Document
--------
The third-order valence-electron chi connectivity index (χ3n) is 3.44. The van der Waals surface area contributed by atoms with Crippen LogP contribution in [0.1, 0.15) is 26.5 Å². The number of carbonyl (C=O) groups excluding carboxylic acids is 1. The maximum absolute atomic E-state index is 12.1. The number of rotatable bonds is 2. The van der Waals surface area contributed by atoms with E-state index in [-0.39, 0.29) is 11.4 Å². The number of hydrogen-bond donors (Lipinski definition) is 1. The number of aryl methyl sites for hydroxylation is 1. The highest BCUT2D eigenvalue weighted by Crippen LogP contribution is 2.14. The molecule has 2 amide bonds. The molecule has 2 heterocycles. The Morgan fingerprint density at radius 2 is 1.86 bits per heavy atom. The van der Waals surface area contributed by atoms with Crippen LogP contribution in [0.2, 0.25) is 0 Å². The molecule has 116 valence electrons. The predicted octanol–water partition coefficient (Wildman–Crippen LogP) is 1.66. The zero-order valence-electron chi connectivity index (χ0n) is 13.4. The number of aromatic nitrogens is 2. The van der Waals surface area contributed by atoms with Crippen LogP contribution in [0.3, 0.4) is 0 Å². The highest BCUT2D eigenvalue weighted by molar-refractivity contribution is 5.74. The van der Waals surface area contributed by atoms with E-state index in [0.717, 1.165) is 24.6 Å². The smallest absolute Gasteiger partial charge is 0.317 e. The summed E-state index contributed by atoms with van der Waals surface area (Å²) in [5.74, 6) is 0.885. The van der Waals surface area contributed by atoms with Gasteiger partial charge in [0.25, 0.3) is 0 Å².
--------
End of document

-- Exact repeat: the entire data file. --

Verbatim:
The third-order valence-electron chi connectivity index (χ3n) is 3.44. The van der Waals surface area contributed by atoms with Crippen LogP contribution in [0.1, 0.15) is 26.5 Å². The number of carbonyl (C=O) groups excluding carboxylic acids is 1. The maximum absolute atomic E-state index is 12.1. The number of rotatable bonds is 2. The van der Waals surface area contributed by atoms with E-state index in [-0.39, 0.29) is 11.4 Å². The number of hydrogen-bond donors (Lipinski definition) is 1. The number of aryl methyl sites for hydroxylation is 1. The highest BCUT2D eigenvalue weighted by Crippen LogP contribution is 2.14. The molecule has 2 amide bonds. The molecule has 2 heterocycles. The Morgan fingerprint density at radius 2 is 1.86 bits per heavy atom. The van der Waals surface area contributed by atoms with Crippen LogP contribution in [0.2, 0.25) is 0 Å². The molecule has 116 valence electrons. The predicted octanol–water partition coefficient (Wildman–Crippen LogP) is 1.66. The zero-order valence-electron chi connectivity index (χ0n) is 13.4. The number of aromatic nitrogens is 2. The van der Waals surface area contributed by atoms with Crippen LogP contribution in [0.3, 0.4) is 0 Å². The highest BCUT2D eigenvalue weighted by molar-refractivity contribution is 5.74. The van der Waals surface area contributed by atoms with E-state index in [0.717, 1.165) is 24.6 Å². The smallest absolute Gasteiger partial charge is 0.317 e. The summed E-state index contributed by atoms with van der Waals surface area (Å²) in [5.74, 6) is 0.885. The van der Waals surface area contributed by atoms with Gasteiger partial charge in [0.25, 0.3) is 0 Å².